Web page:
Just before leaving, Captain Brendyce gave the women a tutorial on peeing in the river by simply facing toward the beach where the people are. "Face your danger" was a phrase the women repeated the first few days as we got used to squatting over the river right in front of everyone else. The other phrase that stuck with us was, "Privacy isn't found, it is given," meaning that if you see someone peeing in the river, just look away to give them privacy.
Around the corner, we spotted the Navajo Bridges at mile 4.5.
We photographed every section of both bridges, looking for California condors, but there weren't any at the moment.
They sure are cool to see anyway.
Here's one last look back at the bridges.
The water being released from Glen Canyon Dam is very clear, because the silt normally in the water sinks to the bottom of Lake Powell. This section of the river was so shallow that we could see the bottom.
The chicken coop gets less breeze and much less splashing from rapids than the front of the boat, so Zach gave us his "best bucket," Dunkin. We used Dunkin to grab cold river water and dunk our hats, our sarongs, or even ourselves to cool off.
Debbie brought her Hawaiian pareu and cooling cloths, and both of them were great at keeping her comfortable.
Here we are approaching Badger Creek Rapid around mile 8.
We watched Captain Brendyce's boat, the Awatubi, run it.
There they go!
Assistant swamper Craig gave us regular updates on the rock layers that were revealed as we traveled deeper into the canyon. Each time a new rock layer appeared, he'd repeat the mnemonic, "Know The Canyon History; Study Rocks Made By Time." At this point, we had already seen Kaibab Limestone, Toroweap Formation, and Coconino Sandstone. Now, the Hermit Shale was starting to appear.
At mile 10, we passed the appropriately-named Ten Mile Rock.
Debbie asked Craig about one of her Sanderson guides, and they chatted for a while about guides they knew in common.
The second sarong we bought the night before became community property among the four of us. Each sarong/pareu was large enough for a couple to share and they provided excellent sun protection on a sunny afternoon.
Above Soap Creek Rapid, Zach gave us some more information about what was ahead.
Here's Soap Creek Rapid.
We saw our first family of bighorn sheep, or as Zach called them, "Grand Canyon Curly Horned Deer."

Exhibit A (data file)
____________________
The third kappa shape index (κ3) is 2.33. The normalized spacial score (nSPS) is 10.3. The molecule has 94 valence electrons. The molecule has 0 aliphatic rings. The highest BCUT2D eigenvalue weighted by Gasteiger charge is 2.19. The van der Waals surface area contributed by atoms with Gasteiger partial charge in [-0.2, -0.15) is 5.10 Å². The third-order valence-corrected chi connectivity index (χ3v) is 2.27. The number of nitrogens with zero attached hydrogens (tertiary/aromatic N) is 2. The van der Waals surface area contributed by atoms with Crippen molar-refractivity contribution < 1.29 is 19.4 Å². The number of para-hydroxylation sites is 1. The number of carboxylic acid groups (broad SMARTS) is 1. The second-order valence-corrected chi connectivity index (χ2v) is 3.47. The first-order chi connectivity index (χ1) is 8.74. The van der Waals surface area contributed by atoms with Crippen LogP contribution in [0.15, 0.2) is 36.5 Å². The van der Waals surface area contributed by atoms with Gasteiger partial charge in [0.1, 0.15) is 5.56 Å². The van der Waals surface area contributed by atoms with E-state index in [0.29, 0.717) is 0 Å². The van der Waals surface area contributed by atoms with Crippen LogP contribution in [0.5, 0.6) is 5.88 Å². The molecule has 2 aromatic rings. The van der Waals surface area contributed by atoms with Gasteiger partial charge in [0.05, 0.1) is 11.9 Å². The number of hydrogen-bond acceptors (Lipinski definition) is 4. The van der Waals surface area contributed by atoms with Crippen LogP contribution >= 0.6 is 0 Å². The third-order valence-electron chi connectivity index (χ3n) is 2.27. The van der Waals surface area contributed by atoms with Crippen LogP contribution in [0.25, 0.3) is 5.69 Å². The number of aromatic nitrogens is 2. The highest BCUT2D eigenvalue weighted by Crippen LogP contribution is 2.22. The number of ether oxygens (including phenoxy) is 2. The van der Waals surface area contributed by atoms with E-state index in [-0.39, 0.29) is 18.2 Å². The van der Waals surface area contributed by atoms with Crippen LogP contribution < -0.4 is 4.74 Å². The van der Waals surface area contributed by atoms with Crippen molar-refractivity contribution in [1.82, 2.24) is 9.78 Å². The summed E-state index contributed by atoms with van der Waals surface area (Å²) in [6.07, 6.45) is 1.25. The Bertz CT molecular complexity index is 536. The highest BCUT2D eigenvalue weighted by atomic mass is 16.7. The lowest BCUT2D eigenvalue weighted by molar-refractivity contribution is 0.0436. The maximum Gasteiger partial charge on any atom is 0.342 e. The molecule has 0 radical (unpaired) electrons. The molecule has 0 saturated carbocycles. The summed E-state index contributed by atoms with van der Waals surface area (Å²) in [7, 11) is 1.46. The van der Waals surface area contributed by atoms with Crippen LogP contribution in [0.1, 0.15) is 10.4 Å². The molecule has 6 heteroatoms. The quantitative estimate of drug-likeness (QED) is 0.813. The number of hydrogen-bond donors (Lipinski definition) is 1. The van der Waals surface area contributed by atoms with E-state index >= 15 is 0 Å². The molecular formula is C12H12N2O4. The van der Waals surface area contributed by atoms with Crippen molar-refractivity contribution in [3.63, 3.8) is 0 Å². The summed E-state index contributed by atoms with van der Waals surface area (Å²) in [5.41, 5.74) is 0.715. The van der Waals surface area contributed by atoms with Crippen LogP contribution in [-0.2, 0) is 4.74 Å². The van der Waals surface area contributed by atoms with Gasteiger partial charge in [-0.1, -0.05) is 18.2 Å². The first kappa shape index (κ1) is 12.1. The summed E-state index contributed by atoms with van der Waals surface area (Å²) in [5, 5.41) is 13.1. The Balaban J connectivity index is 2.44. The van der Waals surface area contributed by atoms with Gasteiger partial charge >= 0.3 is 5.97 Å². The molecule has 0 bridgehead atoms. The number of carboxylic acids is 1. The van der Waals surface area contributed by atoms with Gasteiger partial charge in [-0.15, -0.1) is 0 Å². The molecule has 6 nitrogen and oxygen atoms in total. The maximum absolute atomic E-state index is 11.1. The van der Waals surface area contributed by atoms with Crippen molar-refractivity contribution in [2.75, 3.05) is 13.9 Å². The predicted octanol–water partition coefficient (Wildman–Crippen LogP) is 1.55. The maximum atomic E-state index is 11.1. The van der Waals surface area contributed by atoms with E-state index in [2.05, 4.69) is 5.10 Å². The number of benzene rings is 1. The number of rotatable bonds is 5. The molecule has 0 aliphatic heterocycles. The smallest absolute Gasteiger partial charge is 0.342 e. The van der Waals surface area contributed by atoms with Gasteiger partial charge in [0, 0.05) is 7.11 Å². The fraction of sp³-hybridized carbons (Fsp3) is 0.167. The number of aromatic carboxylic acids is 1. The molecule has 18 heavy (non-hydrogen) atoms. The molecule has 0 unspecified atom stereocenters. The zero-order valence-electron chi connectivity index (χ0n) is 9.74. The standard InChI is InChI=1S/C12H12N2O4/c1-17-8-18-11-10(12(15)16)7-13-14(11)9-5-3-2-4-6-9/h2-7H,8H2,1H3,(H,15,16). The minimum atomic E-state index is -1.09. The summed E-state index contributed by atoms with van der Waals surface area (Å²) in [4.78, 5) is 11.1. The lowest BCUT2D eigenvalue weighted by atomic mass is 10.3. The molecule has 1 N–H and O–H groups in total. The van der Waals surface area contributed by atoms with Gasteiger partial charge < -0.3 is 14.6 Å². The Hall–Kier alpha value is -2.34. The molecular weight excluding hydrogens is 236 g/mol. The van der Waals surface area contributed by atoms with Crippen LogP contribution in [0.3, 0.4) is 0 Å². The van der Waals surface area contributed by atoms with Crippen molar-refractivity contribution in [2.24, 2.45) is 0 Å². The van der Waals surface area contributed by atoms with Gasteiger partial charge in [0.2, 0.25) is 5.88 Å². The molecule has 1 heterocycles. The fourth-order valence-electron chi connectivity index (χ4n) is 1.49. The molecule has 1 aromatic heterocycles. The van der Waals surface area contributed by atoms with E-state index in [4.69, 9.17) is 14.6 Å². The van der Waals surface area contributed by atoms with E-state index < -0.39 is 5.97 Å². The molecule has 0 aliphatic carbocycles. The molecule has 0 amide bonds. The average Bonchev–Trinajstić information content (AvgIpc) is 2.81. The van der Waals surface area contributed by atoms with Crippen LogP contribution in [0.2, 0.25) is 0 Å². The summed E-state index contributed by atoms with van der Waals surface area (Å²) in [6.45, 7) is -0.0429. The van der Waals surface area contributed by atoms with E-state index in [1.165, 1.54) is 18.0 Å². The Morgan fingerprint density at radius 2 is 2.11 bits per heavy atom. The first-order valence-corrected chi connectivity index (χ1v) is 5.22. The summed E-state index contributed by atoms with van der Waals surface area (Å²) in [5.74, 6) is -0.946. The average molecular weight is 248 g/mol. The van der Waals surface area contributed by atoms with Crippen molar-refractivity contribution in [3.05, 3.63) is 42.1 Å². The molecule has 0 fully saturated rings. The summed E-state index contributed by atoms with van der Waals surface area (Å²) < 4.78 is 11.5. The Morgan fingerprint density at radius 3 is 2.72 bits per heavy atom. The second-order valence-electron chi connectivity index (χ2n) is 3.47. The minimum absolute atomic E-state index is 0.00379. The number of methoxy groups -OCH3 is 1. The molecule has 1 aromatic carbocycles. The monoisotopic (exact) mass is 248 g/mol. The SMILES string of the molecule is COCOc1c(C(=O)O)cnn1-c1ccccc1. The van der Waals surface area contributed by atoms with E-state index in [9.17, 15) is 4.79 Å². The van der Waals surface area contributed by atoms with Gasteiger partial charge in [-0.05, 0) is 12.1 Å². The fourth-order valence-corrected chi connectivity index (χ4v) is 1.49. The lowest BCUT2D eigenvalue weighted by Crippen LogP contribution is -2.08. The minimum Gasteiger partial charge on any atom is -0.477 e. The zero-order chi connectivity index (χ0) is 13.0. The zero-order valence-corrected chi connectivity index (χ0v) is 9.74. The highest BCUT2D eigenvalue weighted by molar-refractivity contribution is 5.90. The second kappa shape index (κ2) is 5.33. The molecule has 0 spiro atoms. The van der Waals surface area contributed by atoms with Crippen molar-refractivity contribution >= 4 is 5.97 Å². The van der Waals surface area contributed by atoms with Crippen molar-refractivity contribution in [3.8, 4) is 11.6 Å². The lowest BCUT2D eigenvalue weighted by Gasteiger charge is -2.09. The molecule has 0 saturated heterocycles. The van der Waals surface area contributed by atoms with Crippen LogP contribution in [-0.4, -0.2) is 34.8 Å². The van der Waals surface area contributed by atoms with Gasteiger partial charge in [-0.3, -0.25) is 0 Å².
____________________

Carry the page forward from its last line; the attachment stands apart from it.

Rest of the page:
We never tired of seeing them.
This is 13 Mile Rapid.
This great blue heron was hiding in the shade of a rock.
These slanted layers of rock over smooth water are beautiful.
This canyon is filled with so many different types of beautiful rock.
Here's Sheer Wall Rapid at mile 14.6.
Around mile 19, we floated for a while while Zach gave us some information about camp procedures.
This is the campsite where we stayed on the first night of our 2006 trip.
Another group was camped at Upper North Canyon campsite where we visited on the second morning of our 2006 trip.
Here's North Canyon Rapid.
We stopped for the evening at 22 Mile campsite. It has a wide flat beach with a very large sand hill.
We quickly selected some spots at the top of the hill which provided us some privacy plus plenty of exercise hiking up and down the hill.
It took some time to figure them out on the first night, but it was well worth the effort to put together the cots. We hadn't had cots on our GCE trip in 2006 and these were a huge improvement over sleeping on the ground.
After setting up ours, Tom went to Marabeth's site lower down on the hill to show her how to set hers up.
The five kids on the trip were cousins, and they built an elaborate display of sticks and rocks on the top of the sand hill.
Our first official social circle formed on the beach and we all got to know each other better.
Zach joined us for a while ...
... before returning to his dinner-cooking duties.
We had set up a little Bundlings social area on top of our sand hill with all four cots then abandoned it when we chose to have cocktails in the social circle down on the beach.
Tara brought a fishing pole and was in the water fishing every chance she got. She caught this beauty and showed it off before releasing it.
While the toilet wasn't being used, we went on a fact-finding mission to see it. A short walk through the trees on the edge of camp ...
... brought us to this lovely setting. The red bucket is for peeing in if needed prior to using the big metal box (called "The Groover") for ... uh ... solid waste. The red bucket was another innovation new to us and it was really handy after being in camp a while and not wanting to get into the river to pee. TMI, sure, but there you go.
Our first night's dinner was a crowd-pleasing menu of spaghetti with either veggie or meat sauce, grilled garlic bread, and tossed salad.
We ate ours up at our private little camp, ...
... then we went exploring a bit ...
... to see the view of the river over the hill from our camp.
This vantage point offered a great view of our camp too.
Back in camp, Tom pointed out a very nerdy rock formation to fellow nerd Jared. See it over there? No?
Well, how about if we zoom in some more? Tom thought it looked like Iron Man.
With scattered rain clouds around, a rainbow appeared over the cliffs high above us.
Dessert was pound cake topped with whipped cream and blueberry pie filling.
Once the sun goes down, it gets dark quickly, so it was time to get ready for bed around 8:00 PM. Debbie tried her pStyle peeing device and found it inadequate, so this was her first and last time peeing standing up in the river.

Good night, Jill and Jared!

Day 4 >

Colorado River 2022: [Day 1 - Grand Canyon] [Day 2 - Grand Canyon West] [Day 3 - Marble Canyon] [Day 4 - Redwall Cavern] [Day 5 - Little Colorado] [Day 6 - Big Rapids] [Day 7 - Deer Creek] [Day 8 - Matkatamiba Canyon] [Day 9 - Lava Falls] [Day 10 - Las Vegas] [Day 11 - Heading Home] [Main] [Contact Us] [Events] [Family] [Fun] [Garden] [Misc.] [Photos] [Search] [Site Index] [Travel]